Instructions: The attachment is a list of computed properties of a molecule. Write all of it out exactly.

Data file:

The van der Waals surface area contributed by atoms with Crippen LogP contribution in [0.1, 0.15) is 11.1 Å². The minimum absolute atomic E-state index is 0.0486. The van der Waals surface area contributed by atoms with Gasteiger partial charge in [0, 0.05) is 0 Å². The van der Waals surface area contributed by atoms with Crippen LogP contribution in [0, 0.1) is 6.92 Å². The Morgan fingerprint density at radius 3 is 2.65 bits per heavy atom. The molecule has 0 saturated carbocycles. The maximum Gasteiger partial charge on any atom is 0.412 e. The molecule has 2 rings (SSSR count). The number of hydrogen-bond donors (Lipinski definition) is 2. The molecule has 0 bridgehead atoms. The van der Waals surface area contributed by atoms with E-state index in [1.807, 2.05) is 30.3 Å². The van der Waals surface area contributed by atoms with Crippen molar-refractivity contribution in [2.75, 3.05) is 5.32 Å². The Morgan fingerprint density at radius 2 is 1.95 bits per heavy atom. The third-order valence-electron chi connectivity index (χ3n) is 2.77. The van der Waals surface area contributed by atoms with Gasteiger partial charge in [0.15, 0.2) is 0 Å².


The van der Waals surface area contributed by atoms with Crippen LogP contribution in [0.1, 0.15) is 11.1 Å². The minimum absolute atomic E-state index is 0.0486. The van der Waals surface area contributed by atoms with Gasteiger partial charge in [0, 0.05) is 0 Å². The van der Waals surface area contributed by atoms with Crippen LogP contribution in [0, 0.1) is 6.92 Å². The Morgan fingerprint density at radius 3 is 2.65 bits per heavy atom. The molecule has 0 saturated carbocycles. The maximum Gasteiger partial charge on any atom is 0.412 e. The molecule has 2 rings (SSSR count). The number of hydrogen-bond donors (Lipinski definition) is 2. The molecule has 0 bridgehead atoms. The van der Waals surface area contributed by atoms with E-state index in [1.807, 2.05) is 30.3 Å². The van der Waals surface area contributed by atoms with Crippen molar-refractivity contribution in [2.75, 3.05) is 5.32 Å². The Morgan fingerprint density at radius 2 is 1.95 bits per heavy atom. The third-order valence-electron chi connectivity index (χ3n) is 2.77. The van der Waals surface area contributed by atoms with Gasteiger partial charge in [0.15, 0.2) is 0 Å².